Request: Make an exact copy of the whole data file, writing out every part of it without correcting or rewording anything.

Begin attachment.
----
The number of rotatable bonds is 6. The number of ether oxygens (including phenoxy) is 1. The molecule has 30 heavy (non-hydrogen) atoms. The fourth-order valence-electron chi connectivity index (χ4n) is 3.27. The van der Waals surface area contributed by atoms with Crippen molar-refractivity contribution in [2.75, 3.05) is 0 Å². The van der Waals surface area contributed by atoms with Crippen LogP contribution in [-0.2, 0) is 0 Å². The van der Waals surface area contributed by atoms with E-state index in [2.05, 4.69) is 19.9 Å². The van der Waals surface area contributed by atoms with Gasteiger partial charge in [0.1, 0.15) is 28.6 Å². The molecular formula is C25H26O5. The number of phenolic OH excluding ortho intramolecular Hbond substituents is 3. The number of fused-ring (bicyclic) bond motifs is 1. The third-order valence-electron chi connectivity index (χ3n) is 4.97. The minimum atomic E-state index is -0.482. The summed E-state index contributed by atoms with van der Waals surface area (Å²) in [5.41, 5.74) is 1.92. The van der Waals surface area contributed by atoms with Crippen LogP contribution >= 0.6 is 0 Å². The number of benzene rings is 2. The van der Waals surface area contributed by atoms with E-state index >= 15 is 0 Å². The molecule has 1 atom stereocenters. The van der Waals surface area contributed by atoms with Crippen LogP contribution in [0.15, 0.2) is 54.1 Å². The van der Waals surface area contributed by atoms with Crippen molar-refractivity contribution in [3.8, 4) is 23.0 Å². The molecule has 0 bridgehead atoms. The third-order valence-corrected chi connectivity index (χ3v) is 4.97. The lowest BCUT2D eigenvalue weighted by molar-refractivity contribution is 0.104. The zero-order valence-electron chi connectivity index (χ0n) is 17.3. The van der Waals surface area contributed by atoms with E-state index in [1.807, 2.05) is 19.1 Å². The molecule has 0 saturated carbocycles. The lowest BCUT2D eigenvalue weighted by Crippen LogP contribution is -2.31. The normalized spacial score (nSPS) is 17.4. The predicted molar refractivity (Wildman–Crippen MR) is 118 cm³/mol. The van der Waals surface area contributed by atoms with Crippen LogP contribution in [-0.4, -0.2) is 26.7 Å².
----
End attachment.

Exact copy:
The number of rotatable bonds is 6. The number of ether oxygens (including phenoxy) is 1. The molecule has 30 heavy (non-hydrogen) atoms. The fourth-order valence-electron chi connectivity index (χ4n) is 3.27. The van der Waals surface area contributed by atoms with Crippen molar-refractivity contribution in [2.75, 3.05) is 0 Å². The van der Waals surface area contributed by atoms with Crippen LogP contribution in [-0.2, 0) is 0 Å². The van der Waals surface area contributed by atoms with E-state index in [2.05, 4.69) is 19.9 Å². The van der Waals surface area contributed by atoms with Gasteiger partial charge in [0.1, 0.15) is 28.6 Å². The molecular formula is C25H26O5. The number of phenolic OH excluding ortho intramolecular Hbond substituents is 3. The number of fused-ring (bicyclic) bond motifs is 1. The third-order valence-electron chi connectivity index (χ3n) is 4.97. The minimum atomic E-state index is -0.482. The summed E-state index contributed by atoms with van der Waals surface area (Å²) in [5.41, 5.74) is 1.92. The van der Waals surface area contributed by atoms with Crippen LogP contribution >= 0.6 is 0 Å². The number of benzene rings is 2. The van der Waals surface area contributed by atoms with E-state index >= 15 is 0 Å². The molecule has 1 atom stereocenters. The van der Waals surface area contributed by atoms with Crippen LogP contribution in [0.15, 0.2) is 54.1 Å². The van der Waals surface area contributed by atoms with Crippen molar-refractivity contribution in [3.8, 4) is 23.0 Å². The molecule has 0 bridgehead atoms. The third-order valence-corrected chi connectivity index (χ3v) is 4.97. The lowest BCUT2D eigenvalue weighted by molar-refractivity contribution is 0.104. The zero-order valence-electron chi connectivity index (χ0n) is 17.3. The van der Waals surface area contributed by atoms with E-state index in [1.807, 2.05) is 19.1 Å². The molecule has 0 saturated carbocycles. The lowest BCUT2D eigenvalue weighted by Crippen LogP contribution is -2.31. The normalized spacial score (nSPS) is 17.4. The predicted molar refractivity (Wildman–Crippen MR) is 118 cm³/mol. The van der Waals surface area contributed by atoms with Crippen LogP contribution in [-0.4, -0.2) is 26.7 Å².